Oil Updates – Crude Up; The United States has had constructive discussions with India on Russian oil; Kurdish regional government says oil trade not affected
RIYADH: Oil prices ended higher on Friday, boosted by signals from Saudi Arabia that OPEC could cut output, but trading was volatile as investors digested and ultimately ignored the chief’s warnings from the US Federal Reserve regarding future economic difficulties.
Brent crude futures rose $1.65 to settle at $100.99 a barrel.
U.S. West Texas Intermediate crude futures rose 54 cents to settle at $93.06 a barrel. Both contracts went up and down $1 throughout the session.
Overall, Brent gained 4.4% on the week, while WTI was expected to rise 2.5%.
US says it had constructive talks with India over Russian oil price cap plan
The United States has held constructive talks with Indian officials on a proposed Russian oil price cap, Deputy US Treasury Secretary Wally Adeyemo said on Friday, as he seeks global support for a proposal to cut oil prices. Russian income.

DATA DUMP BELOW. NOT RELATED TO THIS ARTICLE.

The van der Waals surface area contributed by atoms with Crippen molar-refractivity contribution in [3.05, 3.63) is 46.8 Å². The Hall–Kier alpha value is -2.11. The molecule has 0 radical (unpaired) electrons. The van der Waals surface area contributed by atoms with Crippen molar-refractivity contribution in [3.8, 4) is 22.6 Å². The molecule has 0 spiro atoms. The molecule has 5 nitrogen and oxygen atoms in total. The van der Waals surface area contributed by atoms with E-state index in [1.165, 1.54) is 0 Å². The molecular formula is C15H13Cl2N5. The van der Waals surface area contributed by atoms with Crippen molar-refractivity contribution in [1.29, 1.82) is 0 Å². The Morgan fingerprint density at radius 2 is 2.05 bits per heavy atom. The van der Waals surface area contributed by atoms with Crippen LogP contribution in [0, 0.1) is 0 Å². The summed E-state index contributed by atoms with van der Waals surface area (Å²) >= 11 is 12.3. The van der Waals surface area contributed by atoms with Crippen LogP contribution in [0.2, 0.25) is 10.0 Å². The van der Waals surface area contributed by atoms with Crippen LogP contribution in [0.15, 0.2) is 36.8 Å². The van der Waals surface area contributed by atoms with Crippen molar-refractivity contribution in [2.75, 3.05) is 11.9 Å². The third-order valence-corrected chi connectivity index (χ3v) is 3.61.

“I had a very constructive conversation with my Indian counterparts on the price cap proposal, but I also had extensive discussions with private sector participants in India,” Adeyemo told reporters in New Delhi on Friday.
The richer economies of the Group of Seven aim to put in place a price cap mechanism on Russian oil exports by December 5, when EU sanctions banning maritime imports of Russian crude come into effect.
The proposal to cap Russian oil prices aims to limit the oil revenue Moscow uses to fund its invasion of Ukraine, while ensuring sufficient global supplies at affordable prices, Adeyemo said.
“We are very concerned that on December 5 … we will be in a place where access to Russian crude will decrease for the world and potentially lead to higher prices,” he said.
Asked if the United States was concerned about Indian companies using currencies other than the dollar to settle their trade with Russia, Adeyemo said the United States was “indifferent” to the currency. used to pay for energy.
Indian companies more often use currencies other than the dollar to pay for Russian coal and oil imports, with the yuan, dirham, euro and Hong Kong dollar accounting for at least 44% of all coal imports in June.
Kurdish government says oil trade unaffected by dispute with Baghdad
The government of Iraq’s semi-autonomous Kurdistan region said on Friday that its oil production and trade was unaffected by Baghdad’s recent attempts to control its oil revenues.
“Oil…in the Kurdistan region continues to be produced, shipped, sold, refined and consumed. Investment interest remains and production is expected to increase,” the Kurdistan Regional Government said in a statement on Friday.
The Kurdistan region produces around 450,000 barrels of crude per day, most of which is exported.
(Contributed by Reuters)